As a product person, I played with how to position our playbooks for our entrepreneur program. I believe our playbooks have always been graduate-level programs and our entrepreneurs are students with an active interest to go deep with these playbooks, build on their basic undergraduate entrepreneurship knowledge, and reach higher levels of growth.

The product thinking and other entrepreneurial skills are still extremely relevant, and I am comforted by the fact that there are many community partners from accelerators like Upekkha to conclaves like NPC and event-workshop formats like ProductGeeks which are investing efforts to build solid product thinking & growth skills.

As the SaaS eco-system evolves, and as previous graduate topics like desk sales & marketing are better understood, we need to build new graduate-level programs which address critical & impactful market gaps but are underserved. We need to help startups with meaningful & rapid orbit shifts over the next 2-3 years.

Discovering 3 Shifts for SaaS

Having come to this understanding I began to explore where our playbooks could continue to be a vibrant graduate-level program and replicate our success from the earlier playbooks. Similar to an entrepreneur’s journey, these three shifts became transparent through the many interactions and explorations of SaaS entrepreneurs.

Market Shift with AI/ML for SaaS

There is no doubt that AI is a tectonic shift. The convergence of big data availability, maturity of algorithms, and affordable cloud AI/ML platforms, has made it easy for SaaS startups to leverage AI/ML. During a chance roundtable learning session on Julia with Dr. Viral Shah & Prof Alan Edelman, it was clear that many entrepreneurs – head down into their growth challenges – were not aware of the realities behind the AI hype. Some thought AI/ML should be explored by their tech team, others felt it required a lot of effort & resources. The real challenge, however, is to discover & develop a significantly higher order AI-enabled value to customers than was feasible 2 years ago. While AI is a technology-driven shift, the implications for finding the right product value and business model are even greater.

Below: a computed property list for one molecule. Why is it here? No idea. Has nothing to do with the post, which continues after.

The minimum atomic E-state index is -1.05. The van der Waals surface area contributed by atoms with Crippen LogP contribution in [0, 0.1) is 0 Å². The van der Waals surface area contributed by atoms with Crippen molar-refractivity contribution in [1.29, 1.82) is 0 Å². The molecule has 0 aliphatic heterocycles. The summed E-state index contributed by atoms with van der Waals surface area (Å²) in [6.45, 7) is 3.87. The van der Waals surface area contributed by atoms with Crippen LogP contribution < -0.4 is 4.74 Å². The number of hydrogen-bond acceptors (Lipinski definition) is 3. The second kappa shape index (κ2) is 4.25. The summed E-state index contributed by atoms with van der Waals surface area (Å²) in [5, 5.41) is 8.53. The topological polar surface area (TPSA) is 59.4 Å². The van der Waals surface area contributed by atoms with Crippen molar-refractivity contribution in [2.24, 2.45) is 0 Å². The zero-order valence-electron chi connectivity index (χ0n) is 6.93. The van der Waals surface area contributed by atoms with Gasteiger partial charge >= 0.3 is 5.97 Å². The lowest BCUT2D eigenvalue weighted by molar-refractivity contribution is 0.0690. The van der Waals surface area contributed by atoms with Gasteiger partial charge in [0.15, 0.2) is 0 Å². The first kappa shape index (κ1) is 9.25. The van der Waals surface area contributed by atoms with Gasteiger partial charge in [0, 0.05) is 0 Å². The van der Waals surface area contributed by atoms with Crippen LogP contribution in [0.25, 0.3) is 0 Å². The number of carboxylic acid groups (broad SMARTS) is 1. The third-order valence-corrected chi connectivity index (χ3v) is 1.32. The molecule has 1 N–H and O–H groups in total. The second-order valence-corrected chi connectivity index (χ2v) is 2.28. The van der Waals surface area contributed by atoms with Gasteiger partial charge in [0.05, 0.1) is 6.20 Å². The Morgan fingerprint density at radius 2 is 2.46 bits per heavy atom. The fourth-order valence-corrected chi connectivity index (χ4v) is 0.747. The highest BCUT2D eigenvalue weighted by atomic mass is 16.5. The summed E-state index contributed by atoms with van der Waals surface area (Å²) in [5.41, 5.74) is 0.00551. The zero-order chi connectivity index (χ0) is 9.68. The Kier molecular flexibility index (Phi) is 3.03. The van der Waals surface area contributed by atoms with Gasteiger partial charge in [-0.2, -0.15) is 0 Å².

As I explored the AI trend I saw a pattern of “gold rush” – build a small feature with rudimentary AI, market your product as an AI product… – making early claims with small changes which do not move the needle. It became clear that a step-by-step pragmatic thinking by our SaaS startups was required to build an AI-based leapfrog value proposition. This could help bring our startups to be at “par” and potentially even leap ahead of our global brethren. Here was an opportunity to create a level playing field, to compete with global players and incumbents alike.